It is human nature to crave options, especially in a world that is constantly evolving, and never more so than now. Hence, as businesses strive to adjust their product offerings to meet the demands of consumers, it’s no surprise that high fashion also comes with a fast fashion counterpart, and the domain of jewellery and accessorising is slowly, but surely, catching up.
On the spectrum of jewellery and accessories, there lies at the one end, fashion jewellery, which tends to be more experimental in terms of design and uses pleated alloys and crystals as alternatives to precious stones, and are sold at lower price ranges. And on the other end, is fine jewellery — often one-of-a-kind pieces created from the finest craftsmanship and precious materials like platinum and 18-carat gold, and precious (and even rare) stones. These, of course, carry hefty price tags befitting their value and quality.
The evolution of fashion has enabled a piece of jewellery to serve a multitude of uses, from warding off evil or bringing good luck (as believed in some cultures) to defining the status of an individual in society. Of the latter, jewellery pieces were popularised by the European nobility of the 17th to 18th centuries and were used to represent social status and wealth, which is why fine jewellery brands are highly coveted. Elizabeth von der Goltz, global buying director at women’s fashion e-tailer Net-a-Porter explained in an interview with T that “the fine jewellery customer is [often] looking to make a significant purchase,” whereas costume and fashion pieces tend to serve as a quick-fix jewellery, thanks to its quirky designs and value. While there is a time and place for each to serve its purpose, there appears to be a gap that’s yet to be fulfilled — a niche market consisting of those who appreciate the finer things in life and crave their accessibility.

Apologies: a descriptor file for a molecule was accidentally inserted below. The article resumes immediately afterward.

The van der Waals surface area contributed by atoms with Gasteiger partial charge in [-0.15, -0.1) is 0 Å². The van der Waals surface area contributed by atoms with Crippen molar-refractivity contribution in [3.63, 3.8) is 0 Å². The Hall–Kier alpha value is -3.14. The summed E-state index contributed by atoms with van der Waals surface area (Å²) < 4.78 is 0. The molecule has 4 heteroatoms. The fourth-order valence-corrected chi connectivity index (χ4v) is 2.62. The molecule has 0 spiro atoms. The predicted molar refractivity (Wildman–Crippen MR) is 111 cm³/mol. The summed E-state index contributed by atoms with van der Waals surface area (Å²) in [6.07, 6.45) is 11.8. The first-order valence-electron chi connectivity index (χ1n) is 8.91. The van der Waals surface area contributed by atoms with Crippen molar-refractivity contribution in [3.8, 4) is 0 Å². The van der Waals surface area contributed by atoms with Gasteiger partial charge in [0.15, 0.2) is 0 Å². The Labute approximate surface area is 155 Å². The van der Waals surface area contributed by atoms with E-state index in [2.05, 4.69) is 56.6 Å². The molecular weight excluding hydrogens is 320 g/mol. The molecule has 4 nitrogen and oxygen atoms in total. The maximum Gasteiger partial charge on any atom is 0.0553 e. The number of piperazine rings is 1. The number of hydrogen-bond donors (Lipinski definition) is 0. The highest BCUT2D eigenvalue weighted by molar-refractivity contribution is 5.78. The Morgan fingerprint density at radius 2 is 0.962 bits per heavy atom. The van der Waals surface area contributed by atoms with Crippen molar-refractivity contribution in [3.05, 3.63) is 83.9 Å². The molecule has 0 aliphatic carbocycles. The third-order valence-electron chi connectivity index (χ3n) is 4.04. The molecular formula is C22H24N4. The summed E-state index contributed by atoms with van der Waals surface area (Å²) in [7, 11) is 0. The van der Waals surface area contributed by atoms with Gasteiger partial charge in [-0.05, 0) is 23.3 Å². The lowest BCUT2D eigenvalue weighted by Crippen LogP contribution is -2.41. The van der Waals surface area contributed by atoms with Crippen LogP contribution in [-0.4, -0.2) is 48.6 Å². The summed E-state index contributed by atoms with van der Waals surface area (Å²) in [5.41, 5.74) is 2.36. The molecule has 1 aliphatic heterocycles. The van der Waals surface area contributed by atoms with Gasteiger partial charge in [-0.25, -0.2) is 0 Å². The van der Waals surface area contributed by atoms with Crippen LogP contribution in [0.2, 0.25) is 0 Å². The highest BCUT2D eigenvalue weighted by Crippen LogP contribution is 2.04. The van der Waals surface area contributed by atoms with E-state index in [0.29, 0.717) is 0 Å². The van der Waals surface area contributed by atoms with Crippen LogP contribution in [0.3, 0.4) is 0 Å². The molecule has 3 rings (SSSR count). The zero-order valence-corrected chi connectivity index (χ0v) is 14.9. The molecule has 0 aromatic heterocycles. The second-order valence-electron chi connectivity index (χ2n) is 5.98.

Net-a-Porter's global buying director, Elizabeth von der Goltz talks about demi-fine jewellery and what makes it so coveted.
Enter demi-fine jewellery, which hits the sweet spot between fine and costume jewellery. According to Emily Gordon-Smith, head of fashion at Stylus, a trend research firm, “The demi-fine market has been evolving for the past few years,” she said in a statement to Business of Fashion. “It’s for women in their 20s and 30s, who we call the ‘luxury hunter’ and it’s definitely part [of] the whole trend around self-gifting. Whereas the traditional consumer may have been about the it-bag or the statement shoe, it has now shifted to the area of semi-luxury jewellery.”
Von der Goltz describes the demi-fine consumer to be someone who is “hungry for newness.” She tells T, “Jewellery fanatics love coming to us for a sense of discovery, and the demi-fine category allows her the ability to elevate her everyday look without compromising on style or quality.”
Demi-fine jewellery combines semi-precious stones with a mix of gold (with lower carat weight) and other metals (like gold-plated silver). They are less expensive to produce and in turn, offer a more palatable price point to its consumers. More importantly, demi-fine jewellery still has intrinsic value and is now on the rise as the solution to accessible luxury. These are three of the top-selling demi-fine jewellery lines to get to know.